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A Snapshot of the 10th Annual WaterSmart Innovations Conference

The AIQUEOUS Team attended the 10th Annual WaterSmart Innovations (WSI) Conference earlier this month. For those of you not familiar with WSI, it is one of the only national conferences dedicated exclusively to urban water-efficiency. The conference attracts a diverse group of water-efficiency professionals and features innovative approaches and technologies transforming the industry. This was the third year in a row AIQUEOUS has attended the conference, but it was the first year AIQUEOUS showcased its software and engineering services at the Expo Hall. We made our presence even bigger at this year’s conference with two presentations, Making Waves in the Utility Sector: Cloud-based Solutions and Regulated Water Conservation Planning: Comparing Formal & Informal Processes, and two posters, A Smart Approach to Smart Controllers and Scaling Water Conservation Through Workflow Automation.

What keeps AIQUEOUS coming back to WSI is the opportunity it offers to engage with old and new colleagues, share insights, and explore water efficiency from multiple perspectives. Here are snippets of what our team learned and enjoyed the most at this year’s conference:


The presentation I enjoyed the most at WSI was M&V Guidelines, Water Retrofits, & Next Generation PPPs for Public Sector by Jorge Figueroa from Western Resource Advocates. He presented three measure and verification (M&V) drafts that he had developed:

  • Outdoor irrigation

  • Turf conversion

  • Cooling tower retrofits

The purpose of a M&V plan is to define the approach used to quantify the savings associated with a conservation measure. At the end of the talk, I was able to take a closer look at them and see how they were structured and what criteria was necessary to complete them. Jorge informed me that the online version will be up soon so if I have to prepare M&V documents in the future, I can follow these examples and will have a basis to work on.

In addition to presentations, the WSI conference also offered poster sessions on a variety of topics. For me, this was the best experience of the conference as it allowed me to meet a lot of people and to talk about AIQUEOUS’ smart irrigation controller pilot project. Some water utilities have already implemented smart irrigation controller programs and were curious on our methodology for calculating the associated savings while others didn’t really know much about it and wanted a more holistic description of the project. This was a valuable experience because it taught me how to adapt my speech depending on the audience and to know how much (or little) details to give to maintain their interest.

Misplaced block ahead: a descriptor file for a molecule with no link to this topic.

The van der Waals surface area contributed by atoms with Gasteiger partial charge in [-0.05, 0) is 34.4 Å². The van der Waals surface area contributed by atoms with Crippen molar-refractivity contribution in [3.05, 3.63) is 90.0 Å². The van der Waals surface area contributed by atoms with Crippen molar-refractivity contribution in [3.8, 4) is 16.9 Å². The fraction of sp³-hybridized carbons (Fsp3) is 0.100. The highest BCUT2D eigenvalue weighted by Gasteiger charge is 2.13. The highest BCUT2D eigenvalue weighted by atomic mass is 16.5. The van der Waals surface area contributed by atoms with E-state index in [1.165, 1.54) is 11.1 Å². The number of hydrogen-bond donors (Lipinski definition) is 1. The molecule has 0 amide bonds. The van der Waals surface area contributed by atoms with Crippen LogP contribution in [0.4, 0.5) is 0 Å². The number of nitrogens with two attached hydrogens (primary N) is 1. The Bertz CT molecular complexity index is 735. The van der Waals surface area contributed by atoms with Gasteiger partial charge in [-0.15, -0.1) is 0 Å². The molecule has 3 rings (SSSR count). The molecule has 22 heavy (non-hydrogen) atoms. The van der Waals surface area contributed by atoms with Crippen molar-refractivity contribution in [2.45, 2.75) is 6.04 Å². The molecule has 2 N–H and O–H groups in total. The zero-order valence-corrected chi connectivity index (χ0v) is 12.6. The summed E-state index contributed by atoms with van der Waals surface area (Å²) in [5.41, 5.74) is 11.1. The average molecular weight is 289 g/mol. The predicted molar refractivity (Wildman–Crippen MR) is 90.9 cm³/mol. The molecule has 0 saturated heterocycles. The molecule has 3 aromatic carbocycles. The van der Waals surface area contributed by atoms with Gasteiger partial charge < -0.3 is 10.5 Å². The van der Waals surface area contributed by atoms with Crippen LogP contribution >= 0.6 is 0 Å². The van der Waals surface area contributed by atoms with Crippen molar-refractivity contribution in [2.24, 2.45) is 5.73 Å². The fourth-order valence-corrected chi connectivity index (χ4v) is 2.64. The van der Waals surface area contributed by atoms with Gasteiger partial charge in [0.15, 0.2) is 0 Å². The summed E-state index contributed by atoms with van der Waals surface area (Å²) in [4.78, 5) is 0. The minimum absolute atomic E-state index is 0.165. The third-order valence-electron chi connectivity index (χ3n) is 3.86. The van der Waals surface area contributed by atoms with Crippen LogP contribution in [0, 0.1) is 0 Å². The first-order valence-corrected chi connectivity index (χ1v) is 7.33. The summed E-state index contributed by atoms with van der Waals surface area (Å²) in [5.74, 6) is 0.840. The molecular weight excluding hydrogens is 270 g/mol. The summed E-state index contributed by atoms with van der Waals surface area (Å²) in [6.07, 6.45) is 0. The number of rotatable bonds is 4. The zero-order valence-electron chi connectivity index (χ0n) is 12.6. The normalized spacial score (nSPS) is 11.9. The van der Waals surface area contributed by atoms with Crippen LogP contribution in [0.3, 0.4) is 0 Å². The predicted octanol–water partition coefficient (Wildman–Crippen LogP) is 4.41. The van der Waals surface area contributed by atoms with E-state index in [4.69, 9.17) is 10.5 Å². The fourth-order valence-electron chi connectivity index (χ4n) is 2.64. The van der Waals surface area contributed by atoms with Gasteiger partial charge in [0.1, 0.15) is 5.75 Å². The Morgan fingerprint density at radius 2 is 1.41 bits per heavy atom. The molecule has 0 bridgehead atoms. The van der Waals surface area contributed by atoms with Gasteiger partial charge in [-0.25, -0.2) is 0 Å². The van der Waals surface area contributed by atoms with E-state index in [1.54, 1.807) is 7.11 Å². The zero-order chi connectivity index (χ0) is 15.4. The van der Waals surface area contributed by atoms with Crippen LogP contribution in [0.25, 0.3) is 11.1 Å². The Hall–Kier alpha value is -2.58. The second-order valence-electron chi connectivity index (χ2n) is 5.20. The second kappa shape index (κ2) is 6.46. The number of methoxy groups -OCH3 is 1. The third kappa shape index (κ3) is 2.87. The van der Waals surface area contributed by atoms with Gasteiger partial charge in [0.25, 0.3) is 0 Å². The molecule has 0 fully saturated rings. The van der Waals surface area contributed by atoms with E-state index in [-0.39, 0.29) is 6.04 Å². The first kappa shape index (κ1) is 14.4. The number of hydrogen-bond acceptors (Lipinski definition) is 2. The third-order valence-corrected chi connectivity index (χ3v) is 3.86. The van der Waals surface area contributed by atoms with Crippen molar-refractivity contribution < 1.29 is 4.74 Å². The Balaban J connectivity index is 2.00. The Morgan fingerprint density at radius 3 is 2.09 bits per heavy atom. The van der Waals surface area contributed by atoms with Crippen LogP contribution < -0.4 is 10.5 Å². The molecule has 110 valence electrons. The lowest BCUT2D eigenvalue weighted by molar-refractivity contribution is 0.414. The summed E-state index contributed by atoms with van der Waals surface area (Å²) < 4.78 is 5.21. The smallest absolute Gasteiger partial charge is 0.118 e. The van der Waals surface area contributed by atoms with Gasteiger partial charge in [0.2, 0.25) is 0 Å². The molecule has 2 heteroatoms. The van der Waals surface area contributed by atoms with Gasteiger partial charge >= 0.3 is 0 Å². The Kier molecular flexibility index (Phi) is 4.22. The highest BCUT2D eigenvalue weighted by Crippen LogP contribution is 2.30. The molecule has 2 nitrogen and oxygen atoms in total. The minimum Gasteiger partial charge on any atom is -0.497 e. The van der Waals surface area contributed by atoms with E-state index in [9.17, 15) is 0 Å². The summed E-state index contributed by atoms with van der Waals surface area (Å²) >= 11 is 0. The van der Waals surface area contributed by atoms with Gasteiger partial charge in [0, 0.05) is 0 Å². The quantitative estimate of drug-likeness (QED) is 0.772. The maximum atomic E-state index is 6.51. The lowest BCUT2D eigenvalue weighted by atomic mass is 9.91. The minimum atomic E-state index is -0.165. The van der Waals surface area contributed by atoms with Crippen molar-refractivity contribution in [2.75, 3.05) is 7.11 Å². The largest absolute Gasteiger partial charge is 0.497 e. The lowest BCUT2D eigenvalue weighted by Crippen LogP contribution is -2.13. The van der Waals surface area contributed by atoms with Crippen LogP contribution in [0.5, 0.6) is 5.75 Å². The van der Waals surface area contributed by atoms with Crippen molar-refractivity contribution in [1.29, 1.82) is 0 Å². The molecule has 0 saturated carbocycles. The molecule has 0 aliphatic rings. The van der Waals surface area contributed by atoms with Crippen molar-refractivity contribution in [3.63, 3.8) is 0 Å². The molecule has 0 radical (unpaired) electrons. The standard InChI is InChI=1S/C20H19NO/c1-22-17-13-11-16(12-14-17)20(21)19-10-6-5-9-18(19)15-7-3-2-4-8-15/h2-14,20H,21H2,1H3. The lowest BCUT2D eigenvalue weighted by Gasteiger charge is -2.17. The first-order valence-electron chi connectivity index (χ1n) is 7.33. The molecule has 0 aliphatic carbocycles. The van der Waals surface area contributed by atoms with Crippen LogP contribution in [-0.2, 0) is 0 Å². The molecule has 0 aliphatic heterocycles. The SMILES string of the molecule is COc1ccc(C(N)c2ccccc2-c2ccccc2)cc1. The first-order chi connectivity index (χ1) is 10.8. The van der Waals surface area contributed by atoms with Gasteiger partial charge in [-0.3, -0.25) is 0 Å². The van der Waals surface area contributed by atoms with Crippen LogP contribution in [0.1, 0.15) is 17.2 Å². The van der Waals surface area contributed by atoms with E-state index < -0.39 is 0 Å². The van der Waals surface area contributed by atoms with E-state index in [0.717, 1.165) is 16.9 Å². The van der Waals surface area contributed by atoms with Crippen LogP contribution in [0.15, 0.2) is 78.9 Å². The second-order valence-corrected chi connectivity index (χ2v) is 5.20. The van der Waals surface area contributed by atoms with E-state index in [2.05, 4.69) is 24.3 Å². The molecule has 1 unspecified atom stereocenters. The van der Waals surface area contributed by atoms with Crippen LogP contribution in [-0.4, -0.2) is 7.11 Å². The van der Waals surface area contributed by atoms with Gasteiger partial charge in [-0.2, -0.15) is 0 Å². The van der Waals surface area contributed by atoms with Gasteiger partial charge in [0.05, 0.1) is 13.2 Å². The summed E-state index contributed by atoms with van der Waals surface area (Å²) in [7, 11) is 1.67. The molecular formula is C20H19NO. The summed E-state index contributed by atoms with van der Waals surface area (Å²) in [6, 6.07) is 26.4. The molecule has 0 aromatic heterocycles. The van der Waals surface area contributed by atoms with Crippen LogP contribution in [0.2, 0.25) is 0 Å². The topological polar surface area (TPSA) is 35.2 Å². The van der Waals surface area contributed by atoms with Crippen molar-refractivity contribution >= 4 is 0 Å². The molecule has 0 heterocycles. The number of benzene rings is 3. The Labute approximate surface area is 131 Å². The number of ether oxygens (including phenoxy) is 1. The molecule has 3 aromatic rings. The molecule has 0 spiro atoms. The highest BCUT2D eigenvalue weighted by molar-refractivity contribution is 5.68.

Of all the presentations I got to see at the WSI Conference, I would say my favorite was Karen Guz’s on SAWS’ rainwater barrels coupon program, given at AWE’s annual meeting. Her engaging presentation was sprinkled with humorous anecdotes along with lots of valuable insight on the design and implementation of the SAWS program. Although initial results from the coupon program didn’t demonstrate the depth of savings SAWS had hoped to achieve, Karen provided a number of lessons SAWS’ staff learned along the way and different approaches they will take in the next installment of their rain barrel program. Overall, Karen highlighted public education as the key to securing greater reductions in outdoor water use. Although SAWS had hoped to incorporate an educational component into the program, the initial response was so big that they were not able to combine the two. In the future, SAWS plans to reduce the number of available coupons so that they can offer participants an opportunity to learn more about rain barrels and efficient landscaping/irrigation practices when they come to pick up their rain barrel.


One thing that really struck me this year was the degree to which software platforms and data analytics became part of the story at Water Smart Innovations. Presentations on submetering, peak demand reduction through smart irrigation, satellite / GIS analytics, and Internet of Things were indicators of the engagement of the water conservation industry in data and analytics. I anticipate that future conferences will focus more on the application of these data tools more than the novelty of them.

One early morning session stood out for me. It focused on a pilot whole-building modeling approach for calculating water savings in the Leadership for Energy and Environmental Design (LEED) program (ASHRAE 191P). The standard will soon be out again for public review, and the discussion highlighted how energy and water interact (e.g., lighting efficiency improvements also yield water savings in buildings with water-cooled chillers). But, there is still a need to integrate multiple ASHRAE standards to capture those interactions, including ASHRAE 90.1 (for building energy efficiency) and ASHRAE 189.1 (for high performance green buildings).

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